Discrepancies in how social housing and private landlords deliver resident safety have become apparent following a new tenant survey from Plentific.
The property management software specialists found that 46% of tenants living in privately rented accommodation in the UK do not believe their gas appliances have been checked in the last 12 months, compared to just 18% of social housing residents. Despite COVID-19 restrictions, landlords are required to ensure sufficient attempts are made to inspect gas appliances and failure to do so can result in a fine or even a prison sentence.
While many renters may be unaware, landlords also have a responsibility for their resident’s safety and must put in place measures to ensure that. The research report ‘What really matters to residents? Perceptions within UK housing’, includes the results of a survey, conducted by 3GEM, of 1,000 social and private housing renters. The research found that in addition to failing to carry out gas safety checks:
27% of renters do not have a smoke alarm on each storey of their home; private renters (32%) are less likely than social (20%) renters to have them. Almost half (44%) of all renters do not have a Gas Safety Certificate; significantly higher for private (52%) than social (32%) renters.
51% of all renters do not have a carbon monoxide alarm; significantly more likely for private (56%) than social (44%) renters. Two-thirds (66%) have not seen their home’s Electrical Performance Certificate (EPC), which is significantly higher for social (73%) than private (61%) renters.
Cem Savas, CEO and Co-Founder at Plentific said: “Resident safety should be of paramount importance to landlords and failing to comply with legal requirements could put both residents and landlords at risk. There are a number of complexities involved and landlords must ensure they understand the rules and different requirements of legislation to ensure they do not fall foul of the law.”
Condition of the UK’s rental properties
Despite concerns around safety, in general, UK renters are happy with their accommodation. Most respondents (83%) say they feel safe in their homes and local area, while just 7% rate their home as being in poor condition. However, the vast majority (86%) of renters have requested repairs or maintenance from their current landlord at some point. The most common issues are:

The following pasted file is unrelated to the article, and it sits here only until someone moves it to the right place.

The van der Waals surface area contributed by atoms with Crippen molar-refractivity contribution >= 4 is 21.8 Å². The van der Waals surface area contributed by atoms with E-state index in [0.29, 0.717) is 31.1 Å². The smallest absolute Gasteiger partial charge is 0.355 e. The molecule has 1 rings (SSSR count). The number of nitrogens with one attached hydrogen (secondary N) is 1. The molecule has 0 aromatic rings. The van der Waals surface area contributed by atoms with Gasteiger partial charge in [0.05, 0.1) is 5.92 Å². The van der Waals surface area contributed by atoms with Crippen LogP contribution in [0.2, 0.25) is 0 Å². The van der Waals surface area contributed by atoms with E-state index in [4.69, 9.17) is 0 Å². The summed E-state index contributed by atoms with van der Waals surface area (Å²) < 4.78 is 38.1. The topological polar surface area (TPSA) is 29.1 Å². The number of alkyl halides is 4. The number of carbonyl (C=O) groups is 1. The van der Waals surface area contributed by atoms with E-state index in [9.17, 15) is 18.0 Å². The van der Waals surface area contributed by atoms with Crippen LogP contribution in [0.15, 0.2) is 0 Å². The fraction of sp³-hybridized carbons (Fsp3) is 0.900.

Damage to the garden (26%)
Damage to the property (24%)
Property maintenance, not due to damage (21%)
Electrical issues (20%)
On average, it takes approximately 10 days for requested works to be completed. Private landlords are often much faster at getting the work done, with 40% of private renters having work completed within three days - compared to 33% of social housing residents.
Residents taking matters into their own hands
Despite landlords completing works relatively quickly in the majority of cases, more than a third (37%) of renters in the UK have taken it upon themselves to organise contractors to carry out repairs on their behalf, including 20% who had permission from their landlord and around 16% who did not.
The services people are most likely to arrange themselves are plumbers (31%), electricians (31%) and handypeople (25%). Three quarters (75%) say they have had to resort to taking action because it was an ‘emergency’, including a third (34%) who felt it was very urgent. Interestingly, social housing residents who have done this are more likely to feel it was not an emergency (39% vs. 19%).
Savas concludes: “Residents should not be required to act on maintenance issues themselves and the fact that plumbers, electricians and gas engineers are amongst the most frequently used professionals in these circumstances suggests that something is going wrong.
“Renters should be able to rely on their landlord to provide the repairs and maintenance services that they need and, if they do not, it not only impacts resident satisfaction but also leaves landlords without oversight. Without a level of control of the work taking place within their properties, landlords will have little idea of what to expect when they take the property back, which could be a costly mistake.”